I’m 32 and battled severe diarrhea for years. I learned my bathroom issues were actually stage 4 COLON CANCER

By Caitlin Tilley, Health Reporter For Dailymail.Com

16:52 19 Jan 2024, updated 16:54 19 Jan 2024

  • Raquel, from California, would go to the restroom up to 10 times a day in 2019
  • But her lack of health insurance stopped her from seeing a doctor until 2023
  • READ MORE: Record 2MILLION Americans will get cancer this year

Another victim of America’s cancer epidemic in young people has shared her story.

Raquel, from California, suffered diarrhea and painful bowel movements on and off for four years.

She could go for a number two up to 10 times a day and still never feel like she had had a complete bowel movement.

But she put it down to not getting enough fiber or not eating healthily enough. Raquel suspected irritable bowel syndrome (IBS), or a gluten or dairy intolerance.

It never once crossed her mind that she might have cancer.

While cancers have steadily fallen over recent decades, doctors have been mystified by an explosion of colorectal cancer cases, also known as colon cancer, in younger adults who have traditionally been at low risk of the disease.

Raquel, from California, found she was always going to the restroom all the time in 2019
In 2023, she was diagnosed with stage four colorectal cancer
The above graph shows the rate of diagnoses of colon cancer in age groups over time. It shows a clear uptick in diagnoses among people aged 20 to 49 years old (top right) and an arrest in the rate among 50 to 54-year-olds (bottom left). Diagnoses are continuing to drop in those over 65 years old. The phrases localized, regional, distant and unstaged refer to the stage of colon cancer that was diagnosed

In 2019, Raquel was talking to her housemate about how she was always going to the restroom all the time. 

Raquel did not have health insurance, so she avoided going to the doctor.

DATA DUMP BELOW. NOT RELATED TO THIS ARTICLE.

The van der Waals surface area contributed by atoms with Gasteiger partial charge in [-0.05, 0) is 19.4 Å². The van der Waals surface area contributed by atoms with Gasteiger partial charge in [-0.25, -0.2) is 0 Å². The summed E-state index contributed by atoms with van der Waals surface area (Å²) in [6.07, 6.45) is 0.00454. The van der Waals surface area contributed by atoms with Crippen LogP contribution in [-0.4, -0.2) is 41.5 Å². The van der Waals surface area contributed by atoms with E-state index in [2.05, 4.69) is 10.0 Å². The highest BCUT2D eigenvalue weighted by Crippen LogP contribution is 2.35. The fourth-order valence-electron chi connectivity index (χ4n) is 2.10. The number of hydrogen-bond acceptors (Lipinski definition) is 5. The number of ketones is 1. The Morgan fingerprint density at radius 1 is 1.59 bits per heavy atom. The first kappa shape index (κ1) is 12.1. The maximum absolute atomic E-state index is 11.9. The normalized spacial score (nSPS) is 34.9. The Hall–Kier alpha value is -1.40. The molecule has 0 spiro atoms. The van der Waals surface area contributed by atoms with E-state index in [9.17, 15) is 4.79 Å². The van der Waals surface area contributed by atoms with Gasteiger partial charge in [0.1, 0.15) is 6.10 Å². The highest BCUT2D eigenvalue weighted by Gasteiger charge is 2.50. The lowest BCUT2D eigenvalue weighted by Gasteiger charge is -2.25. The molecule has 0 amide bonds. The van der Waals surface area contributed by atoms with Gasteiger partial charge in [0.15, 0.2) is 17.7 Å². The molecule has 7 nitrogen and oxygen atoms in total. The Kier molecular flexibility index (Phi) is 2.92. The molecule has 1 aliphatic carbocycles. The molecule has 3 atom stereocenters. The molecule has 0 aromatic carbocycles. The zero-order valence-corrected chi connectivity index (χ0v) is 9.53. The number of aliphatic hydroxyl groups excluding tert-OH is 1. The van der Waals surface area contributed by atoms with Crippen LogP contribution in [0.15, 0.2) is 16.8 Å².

Instead, she started taking Metamucil, a fiber supplement, which helped calm her random bouts of diarrhea for a bit.

In 2021, she moved to Seattle and got a job which came with decent health insurance, but her symptoms had settled.

Then in 2022, she started going to the bathroom a lot again and had uncomfortable bowel movements.

Her stools were ‘pencil-thin, sometimes orangish-red in color, and occasionally there’d be a little blood,’ she told SELF magazine.

Raquel would also become completely full after eating, and was bloated irrespective of what she ate, even after she attempted to go diary and gluten-free.

‘Looking back, these were major warning signs that something was wrong, and I wouldn’t find out until later that they were classic signs of colorectal cancer,’ she said.

In May 2023, she had her first physical in a decade and told her doctor about the bowel trouble she’d been having for four years.

The doctor said it was probably anxiety, and potentially gas, and recommended a psychiatric appointment.

The above graph shows how rates of colon cancer have risen among adults aged 20 to 49. Scientists say more than 40 percent of diagnoses are among those aged 45 to 49 years old. The graph shows rates of colon cancer per 100,000 people in younger adults by stages
Data from JAMA Surgery showed that colon cancer is expected to rise by 90 percent in people ages 20 to 34 by the year 2030. Doctors are not sure what is driving the mystery rise
Florida’s cancer cases among those aged 20 to 39 years have risen 15 percent in the decade from 2010 to 2020

Three weeks later, Raquel suffered ‘unbearable’ abdominal pain in her abdomen and lower back, which almost caused her to faint in her apartment.

She went to the ER where she had a CT scan, abdominal ultrasound and bloodwork.

The doctor broke the news she had cancer on her ovaries and liver, and she was diagnosed with ovarian cancer.

After meeting with an oncologist and undergoing a liver biopsy, doctors realized the cancer had begun in her colon and spread to other organs.